24. 9.2 9.2 Which staff members does a modern candidate need to hire? • Press secretary • Pollsters • Campaign manager • All of the above

  25. 9.2 9.2 Which staff members does a modern candidate need to hire? • Press secretary • Pollsters • Campaign manager • All of the above

  26. Campaign Strategy 9.3 • Focus on larger competitive (battleground or swing) states • Could tip the balance in the electoral college • Florida • Pennsylvania • Ohio • Virginia

  27. Money and Campaigning 9.3 • Regulations on Campaign Contributions • Regulations on Independent Political Expenditures • Are Campaigns Too Expensive? • Does Money Buy Victory?

  28. Regulations on Campaign Contributions 9.3 • Federal Election Campaign Act (1974) • Who contributed • How money spent • Limits on individual and interest group contributions • Federal Election Commission (FEC) • Opensecrets.org • Fundrace.org • Public financing • IRS Chceckoff • Loopholes • Buckley v. Valeo (1976) • No limits on spending own money • Ross Perot spent $60 million • Trump • Allowed for unlimited amounts of soft $ to parties

  29. 9.3 IRS Checkoff

  30. 9.3 Figure 9.2: How Obama raised more campaign money by declining federal funds

  31. McCain-Feingold (BCRA) Banned Soft Money Raised limits individuals could contribute to $2000 Banned issue ads 30 days prior to a primary/60 days prior to a general election Must have disclaimers Changed aggregate limits to biennial Struck down in McCutcheon v FEC 9.3

  32. Regulations on Independent Political Expenditures 527 groups New route for soft money Independent expenditures Endorsements forbidden Citizens United v. FEC (2010) $ equals free speech Corporations/unions are people Struck down ban on issue ads in McCain-Feingold 9.3

  33. 9.3 Citizens United

  34. Regulations on Independent Political Expenditures 527 groups Disclosure requirements No express advocacy Citizens United v. FEC (2010) Super PACs Can spend enormous amounts provided that it’s in the form of independent expenditures Are allowed to engage in express advocacy Dark Money 501(c) groups No express advocacy 9.3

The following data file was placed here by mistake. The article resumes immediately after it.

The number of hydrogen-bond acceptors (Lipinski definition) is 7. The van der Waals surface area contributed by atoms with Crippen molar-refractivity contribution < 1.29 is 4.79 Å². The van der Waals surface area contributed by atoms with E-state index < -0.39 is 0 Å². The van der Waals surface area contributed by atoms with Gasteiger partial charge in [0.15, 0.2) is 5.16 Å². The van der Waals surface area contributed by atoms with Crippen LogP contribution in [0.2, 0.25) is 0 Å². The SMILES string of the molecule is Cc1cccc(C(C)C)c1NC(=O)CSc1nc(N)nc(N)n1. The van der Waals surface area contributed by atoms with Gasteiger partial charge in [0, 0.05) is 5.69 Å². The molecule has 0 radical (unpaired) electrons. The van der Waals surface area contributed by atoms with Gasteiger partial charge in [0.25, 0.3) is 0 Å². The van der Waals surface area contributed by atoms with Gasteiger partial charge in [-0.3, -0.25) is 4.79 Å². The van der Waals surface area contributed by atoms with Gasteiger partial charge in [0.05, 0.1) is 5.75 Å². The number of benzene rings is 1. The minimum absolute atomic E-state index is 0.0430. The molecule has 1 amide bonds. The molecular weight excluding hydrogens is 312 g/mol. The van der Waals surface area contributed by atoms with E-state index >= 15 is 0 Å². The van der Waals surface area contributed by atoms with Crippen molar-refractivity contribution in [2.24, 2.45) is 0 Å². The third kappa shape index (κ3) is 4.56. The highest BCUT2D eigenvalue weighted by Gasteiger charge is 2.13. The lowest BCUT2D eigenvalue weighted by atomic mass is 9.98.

35. 9.3 TABLE 9.1: Biggest 10 Super PAC donations in 2012

  36. Are Campaigns Too Expensive? Yes 2008 federal elections cost $5 billion Fundraising distracts from official duties No Only .05% of GDP spent on elections About the cost of one DVD per person How to reform system? Citizens and free speech Incumbency advantage 9.3

  37. Video: In the Real World 9.3 http://media.pearsoncmg.com/ph/hss/SSA_SHARED_MEDIA_1/polisci/presidency/Seg5_Elections_v2.html

  38. Does Money Buy Victory? Is there a link between money and votes? Some say no Spend more only when weak Doctrine of sufficiency No need to outspend opponent to win 9.3

  39. 9.3 9.3What are independent political expenditures? • Money spent between campaigns to keep an official visible to voters • Money spent on bumper stickers and lawn signs to support a candidate • Money spent without coordination with a campaign • Money spent to endorse a candidate explicitly

  40. 9.3 9.3What are independent political expenditures? • Money spent between campaigns to keep an official visible to voters • Money spent on bumper stickers and lawn signs to support a candidate • Money spent without coordination with a campaign • Money spent to endorse a candidate explicitly

  41. Impact of Campaigns 9.4 • How important are campaigns? • Reinforcement • Activation • Conversion • Campaigns mainly reinforce and activate • Why are conversions rare? • Selective perception • Party identification • Incumbent advantage • Wedge issues • In an effort to “convert” • abortion

  42. 9.4 9.4In what way is a campaign least likely to influence voters? • Activating voters to participate or contribute money • Converting voters to switch sides • Reinforcing voters’ preference for candidates • None of the above

  43. 9.4 9.4In what way is a campaign least likely to influence voters? • Activating voters to participate or contribute money • Converting voters to switch sides • Reinforcing voters’ preference for candidates • None of the above

  44. Whether to Vote: A Citizen’s First Choice 9.5 • Deciding Whether to Vote • Registering to Vote • Who Votes?

  45. 9.5 2008 Minnesota Senate race

  46. Deciding Whether to Vote Does one vote matter? Voting is costly Tuesday is a workday Is it rational to vote? Policy differences Political efficacy Civic duty 9.5

  47. Video: In Context 9.5 http://media.pearsoncmg.com/ph/hss/SSA_SHARED_MEDIA_1/polisci/presidency/Seg3_Voting_v2.html

  48. Registering to Vote Voter registration laws differ by state Some allow same day registration others do not Motor Voter Act (1993) Did not lead to expected increased voter turnout Voter ID laws Show government-issued photo ID to vote Some argue it is discriminatory Crawford v. Marion County Election Board SCOTUS upholds Indiana voter ID Law Overall, inconsistent Wisconsin Voter ID upheld in federal courts; North Carolina nad Texas struck down; SCOTUS refuses to hear all letting lower court decisions stand 9.5

  49. 9.5 New voter ID laws